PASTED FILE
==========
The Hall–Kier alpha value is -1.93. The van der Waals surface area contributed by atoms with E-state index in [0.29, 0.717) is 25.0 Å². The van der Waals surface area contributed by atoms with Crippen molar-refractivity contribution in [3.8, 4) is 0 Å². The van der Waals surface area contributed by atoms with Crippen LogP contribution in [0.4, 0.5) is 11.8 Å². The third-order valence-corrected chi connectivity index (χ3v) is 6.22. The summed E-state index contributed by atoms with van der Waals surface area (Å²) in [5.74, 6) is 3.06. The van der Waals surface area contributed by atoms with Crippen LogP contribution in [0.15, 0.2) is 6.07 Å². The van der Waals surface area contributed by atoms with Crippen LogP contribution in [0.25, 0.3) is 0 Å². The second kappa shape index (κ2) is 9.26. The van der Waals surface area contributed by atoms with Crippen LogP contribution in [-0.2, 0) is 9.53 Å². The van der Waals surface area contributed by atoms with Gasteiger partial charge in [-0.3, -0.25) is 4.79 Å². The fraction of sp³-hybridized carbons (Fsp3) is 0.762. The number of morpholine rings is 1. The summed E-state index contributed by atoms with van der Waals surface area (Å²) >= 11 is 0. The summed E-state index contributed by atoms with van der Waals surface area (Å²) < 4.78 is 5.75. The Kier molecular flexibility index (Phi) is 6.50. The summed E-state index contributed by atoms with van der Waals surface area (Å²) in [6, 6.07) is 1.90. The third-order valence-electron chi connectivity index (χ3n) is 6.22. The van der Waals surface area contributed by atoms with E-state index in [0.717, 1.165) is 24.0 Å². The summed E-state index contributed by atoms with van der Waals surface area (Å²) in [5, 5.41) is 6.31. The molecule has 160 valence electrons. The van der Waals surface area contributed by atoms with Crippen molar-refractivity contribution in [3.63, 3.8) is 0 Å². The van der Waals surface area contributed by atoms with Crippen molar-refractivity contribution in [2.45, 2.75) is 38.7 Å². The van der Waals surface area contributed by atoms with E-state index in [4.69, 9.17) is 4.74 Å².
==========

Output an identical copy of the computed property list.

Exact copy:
The Hall–Kier alpha value is -1.93. The van der Waals surface area contributed by atoms with E-state index in [0.29, 0.717) is 25.0 Å². The van der Waals surface area contributed by atoms with Crippen molar-refractivity contribution in [3.8, 4) is 0 Å². The van der Waals surface area contributed by atoms with Crippen LogP contribution in [0.4, 0.5) is 11.8 Å². The third-order valence-corrected chi connectivity index (χ3v) is 6.22. The summed E-state index contributed by atoms with van der Waals surface area (Å²) in [5.74, 6) is 3.06. The van der Waals surface area contributed by atoms with Crippen LogP contribution in [0.15, 0.2) is 6.07 Å². The van der Waals surface area contributed by atoms with Crippen LogP contribution in [0.25, 0.3) is 0 Å². The second kappa shape index (κ2) is 9.26. The van der Waals surface area contributed by atoms with Crippen LogP contribution in [-0.2, 0) is 9.53 Å². The van der Waals surface area contributed by atoms with Gasteiger partial charge in [-0.3, -0.25) is 4.79 Å². The fraction of sp³-hybridized carbons (Fsp3) is 0.762. The number of morpholine rings is 1. The summed E-state index contributed by atoms with van der Waals surface area (Å²) >= 11 is 0. The summed E-state index contributed by atoms with van der Waals surface area (Å²) < 4.78 is 5.75. The Kier molecular flexibility index (Phi) is 6.50. The summed E-state index contributed by atoms with van der Waals surface area (Å²) in [6, 6.07) is 1.90. The third-order valence-electron chi connectivity index (χ3n) is 6.22. The van der Waals surface area contributed by atoms with E-state index in [0.717, 1.165) is 24.0 Å². The summed E-state index contributed by atoms with van der Waals surface area (Å²) in [5, 5.41) is 6.31. The molecule has 160 valence electrons. The van der Waals surface area contributed by atoms with Crippen molar-refractivity contribution in [3.63, 3.8) is 0 Å². The van der Waals surface area contributed by atoms with Crippen molar-refractivity contribution in [2.45, 2.75) is 38.7 Å². The van der Waals surface area contributed by atoms with E-state index in [4.69, 9.17) is 4.74 Å².